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lissa_townsend_rogers_600Lissa Townsend Rodgers. Photographed by Ginger Bruner


Kung Fu, Zombies & Explosions: a profile of Lissa Townsend Rodgers

By Cassandra Taloma

THERE are two categories for bad movies, according to one film critic.

For Lissa Townsend Rodgers, a movie is either good awful or truly, obscenely bad.

A writer, a teacher and a film critic, the 43-year-old New York native has seen enough movies to build her own palette of the good, bad and ugly movies.

But Rodgers believes one thing, “All movies I watch are comedies.”

Whether or not the movie intends to be a comedy, she finds elements that make the movie comedic.

“I watch movies for witty dialogue, high drama, cinematography, kung fu, explosions and zombies,” as quoted on her blog, It’s Craptacular! It’s an archive of movie reviews that goes fittingly with the blog’s name.

Rodgers lists the “Queen of Outer Space”  and “Never too Young to Die”  as unintentional comedies.

“But a bad movie that you have to see is ‘Howling II: Your Sister is a Werewolf,” Rodgers says.

Aside from reviewing what she deems as awful movies on her blog, Rodgers has her favorites. Although it’s hard for her to name any, she listed “Some Like it Hot,” “Shakes the Clown,” “Blue Velvet ” and “Gentlemen Prefer Blondes” as notable favorites.

She likes to watch car chases and explosions, but what she really enjoys are kung fu movies.

“’Enter the Dragon’ is a classic,” she says about the martial arts movie starring Jim Kelly and Bruce Lee, “Jim Kelly doesn’t get enough credit.”

She also recommends “Master of the Flying Guillotine” and says for purists, it’s all fight scenes.

Her admiration for film started at a young age as she remembers Sundays watching old movies with her mother. It’s just one of the things her mother influenced her to love.

Rodgers started out as a theater major at New York University. After a few years, she decided to go a different route and switched her major to journalism.

“I still remember my mom teaching me how to write my name on a yellow pad in the kitchen while cooking dinner,” she recalls.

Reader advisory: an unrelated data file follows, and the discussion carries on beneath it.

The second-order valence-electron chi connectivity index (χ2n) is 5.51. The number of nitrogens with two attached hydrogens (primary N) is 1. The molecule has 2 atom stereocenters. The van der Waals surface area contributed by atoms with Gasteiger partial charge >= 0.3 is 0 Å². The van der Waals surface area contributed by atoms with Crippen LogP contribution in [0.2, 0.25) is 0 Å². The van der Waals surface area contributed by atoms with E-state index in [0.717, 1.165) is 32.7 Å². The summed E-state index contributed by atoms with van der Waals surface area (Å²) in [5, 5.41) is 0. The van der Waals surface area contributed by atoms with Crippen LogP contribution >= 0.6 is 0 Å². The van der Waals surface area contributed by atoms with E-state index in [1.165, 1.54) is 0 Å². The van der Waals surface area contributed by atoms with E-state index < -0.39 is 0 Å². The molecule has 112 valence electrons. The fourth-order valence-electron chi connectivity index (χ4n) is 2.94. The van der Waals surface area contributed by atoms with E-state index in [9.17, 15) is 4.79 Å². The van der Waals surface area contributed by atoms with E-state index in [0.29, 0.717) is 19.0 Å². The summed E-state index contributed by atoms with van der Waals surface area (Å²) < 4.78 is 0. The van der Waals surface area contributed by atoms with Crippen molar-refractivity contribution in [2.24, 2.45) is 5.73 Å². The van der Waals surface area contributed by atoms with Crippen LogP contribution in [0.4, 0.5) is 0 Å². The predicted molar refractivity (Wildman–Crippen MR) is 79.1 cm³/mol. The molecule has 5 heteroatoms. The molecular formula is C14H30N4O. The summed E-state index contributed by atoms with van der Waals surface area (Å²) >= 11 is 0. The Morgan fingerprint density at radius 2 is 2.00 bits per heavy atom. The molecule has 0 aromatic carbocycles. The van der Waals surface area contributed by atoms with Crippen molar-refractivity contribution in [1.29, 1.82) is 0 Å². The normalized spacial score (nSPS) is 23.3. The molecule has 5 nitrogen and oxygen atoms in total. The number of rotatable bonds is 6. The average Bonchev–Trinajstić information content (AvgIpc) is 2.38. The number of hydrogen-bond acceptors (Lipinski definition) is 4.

Rodgers always knew she wanted to become a writer. Even when she thought of pursuing other things, there was always some kind of writing attached to it.

She wrote for a number of publications while in New York, including The Village Voice and working at For Him Magazine as a fact-checker.

In 2004, Rodgers decided to go yet another route in her career as she said goodbye to the cold, 24-hour city of New York and moved to the hot desert known as Las Vegas.

“I felt like I needed a change,” Rodgers said about her move that she felt was rightly timed. “I knew I wanted to be productive and help people.”

She attended the University of Nevada, Las Vegas where she received her master’s in education. Upon graduating, Rodgers became a teacher to first-grade boys at Manuel J. Cortez Elementary School.

She is writing a book on the people who have changed Las Vegas. The book will contain biographies on Virginia Hill, Elvis Presley, Marlene Dietrich and many more who had a pivotal moment in Las Vegas that ultimately, changed their lives as well.

Rodgers continues to teach first grade, write her book and review bad movies on her blog.
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Cassandra Taloma is a journalism student at the Hank Greenspun School of Journalism and Media Studies at UNLV.  She is from San Pedro, California, but grew up in Las Vegas.  In her free time she likes to read, write, bake, and spend time with her family.

rev. February 17, 2014 | 16:25 PST

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